Barefoot Investor Scott Pape: How I Taught Nine-Year-Old Harry Styles a Valuable Lesson

Harry is cool with my style

Adrian writes: I am writing just to thank you for your recent book which I purchased for my nine year old granddaughter. She has now created her jars for spending, saving, and giving. Two weeks ago, she and her little friend had a bake sale in Collingwood where they live.

Sales were a bit slow until a lady came by and told them that Harry Styles was at a coffee shop down the road. Of course the booth was packed quickly and they came out with their products. Harry and two of his friends were sitting outside, much to their delight.

The girls approached the group (with my mother not far away) and offered them cookies to sell. Lo and behold, Harry bought three biscuits and gave them $50! Thank you again, you have inspired my granddaughter to be a young entrepreneur!

Barefoot responds: How many girls reach out to Harry Styles and laugh and scream and ask for a selfie? Not your granddaughter – she came to do business! And Harry, what a legend. To be fair, I think spending pineapple on three crackers is a little overrated—even for a rock star.

However, he probably had no idea what the strange yellow note was, and why would he care about it? Now this is a story she will tell her grandchildren.

How safe is my money

Jenny asks: With another bank failure in the US, it’s starting to feel like 2008-09 again. How safe are our banks and our money in banks?

Barefoot responds: Yes, the money in our banks is safe.

The government’s financial claims system protects depositors with up to $250,000 per account holder should your bank, building society, or credit union go up. (And if you have a joint account, each account holder is entitled to the escrow.)

So, if you have more than $250,000, you should consider distributing it to different organizations, so you are covered by the scheme. just in case.

My 80 year old father is about to lose his home

Bill asks: In 2016 my sister and her ex-husband Larry (they were divorced) called my dad to go to a guarantor for a business loan. Larry promised to pay off the loan in three months, and my sister said that if anything were to happen, she would be there to help.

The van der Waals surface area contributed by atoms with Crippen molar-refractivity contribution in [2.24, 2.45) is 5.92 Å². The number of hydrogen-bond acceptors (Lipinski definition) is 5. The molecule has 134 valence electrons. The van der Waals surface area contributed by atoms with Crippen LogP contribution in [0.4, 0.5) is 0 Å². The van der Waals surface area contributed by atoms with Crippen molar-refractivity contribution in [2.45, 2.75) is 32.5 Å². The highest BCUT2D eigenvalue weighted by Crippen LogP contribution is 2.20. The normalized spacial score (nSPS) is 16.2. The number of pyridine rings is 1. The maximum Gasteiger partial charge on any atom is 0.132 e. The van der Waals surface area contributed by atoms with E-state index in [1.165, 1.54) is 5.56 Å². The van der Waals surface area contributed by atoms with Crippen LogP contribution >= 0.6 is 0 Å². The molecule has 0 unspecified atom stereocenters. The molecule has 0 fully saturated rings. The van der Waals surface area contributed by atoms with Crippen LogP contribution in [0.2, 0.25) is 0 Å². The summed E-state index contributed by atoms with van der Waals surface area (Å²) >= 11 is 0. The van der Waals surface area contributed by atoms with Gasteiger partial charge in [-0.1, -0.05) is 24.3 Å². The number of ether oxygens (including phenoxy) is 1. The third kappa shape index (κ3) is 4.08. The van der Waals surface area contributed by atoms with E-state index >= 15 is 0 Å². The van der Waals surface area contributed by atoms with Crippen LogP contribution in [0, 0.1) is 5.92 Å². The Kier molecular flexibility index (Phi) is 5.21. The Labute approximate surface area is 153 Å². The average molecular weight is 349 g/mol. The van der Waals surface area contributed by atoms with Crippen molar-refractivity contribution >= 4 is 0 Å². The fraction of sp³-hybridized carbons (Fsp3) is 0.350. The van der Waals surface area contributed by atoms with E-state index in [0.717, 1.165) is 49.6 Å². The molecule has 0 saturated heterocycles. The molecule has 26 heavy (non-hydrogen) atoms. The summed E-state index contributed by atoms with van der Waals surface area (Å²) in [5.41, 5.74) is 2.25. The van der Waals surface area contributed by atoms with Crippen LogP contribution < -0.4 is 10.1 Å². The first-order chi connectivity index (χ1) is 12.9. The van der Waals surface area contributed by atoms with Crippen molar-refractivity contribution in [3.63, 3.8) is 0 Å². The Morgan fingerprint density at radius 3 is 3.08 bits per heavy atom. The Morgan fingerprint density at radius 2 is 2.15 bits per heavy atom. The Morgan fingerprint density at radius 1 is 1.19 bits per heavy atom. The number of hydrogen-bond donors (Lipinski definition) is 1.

At that time, Larry hired a lawyer to represent my father, and also hired a translator on his behalf. And my father signed. but (attorney and translator notwithstanding) I do not think he understood the full effect of his decision, as there was nothing in his favour.

Fast forward to today and Larry hasn’t been able to repay the loan. Even worse, he defaulted on the original loan several times.

Each time, the amount borrowed is increased to cover the principal and interest on the previous loan.

Now my 80 year old dad has received an eviction notice from the sheriff requiring him to move out by the end of the week.

My father immigrated to Australia in his 40s, and he and my mother worked their way out over many years to pay for their household expenses. My mom put off her cancer treatment when they bought this house to continue working, which advanced her cancer until it was too late. She passed away in 2012. This home is my dad’s heart and pride, and I can’t bear to see him lose it all.

Please, barefoot, will you save us from this mess?

Barefoot responds: This is very, very dangerous

(Which is kind of strange, given that your father supported a man who had already divorced your sister!?). If your father receives an eviction notice, it’s critical that you deal with this matter right away — which is why I called my personal attorney, Dr. Brett Davies, and let him know about your situation.

Brett finds that the guarantee given by your father is potentially unenforceable.

In other words, if Larry (or the attorney) cheats on your father about it, he shouldn’t lose his house.

(Someone should lose their home — but it shouldn’t be your father.)

So, ask some tough questions, like:

Who was Attorney Larry, and was he independent?

Who pays the attorney bill? (If he is representing your father, it is his duty to provide a copy of the file. Get this file.)

Who was present when the “guarantee” was explained? Was your sister there, for example? Was there pressure on your father?

Was the warranty valid? (As you correctly stated, your father didn’t get “anything for himself” by signing the surety. A bank also usually requires the approval of an accountant or financial planner, as well as a lawyer. Did he get that?)

So tomorrow call Mortgage Stress Victoria at 1-800-572-292 and speak to a lawyer. And never invite Larry to dinner again.

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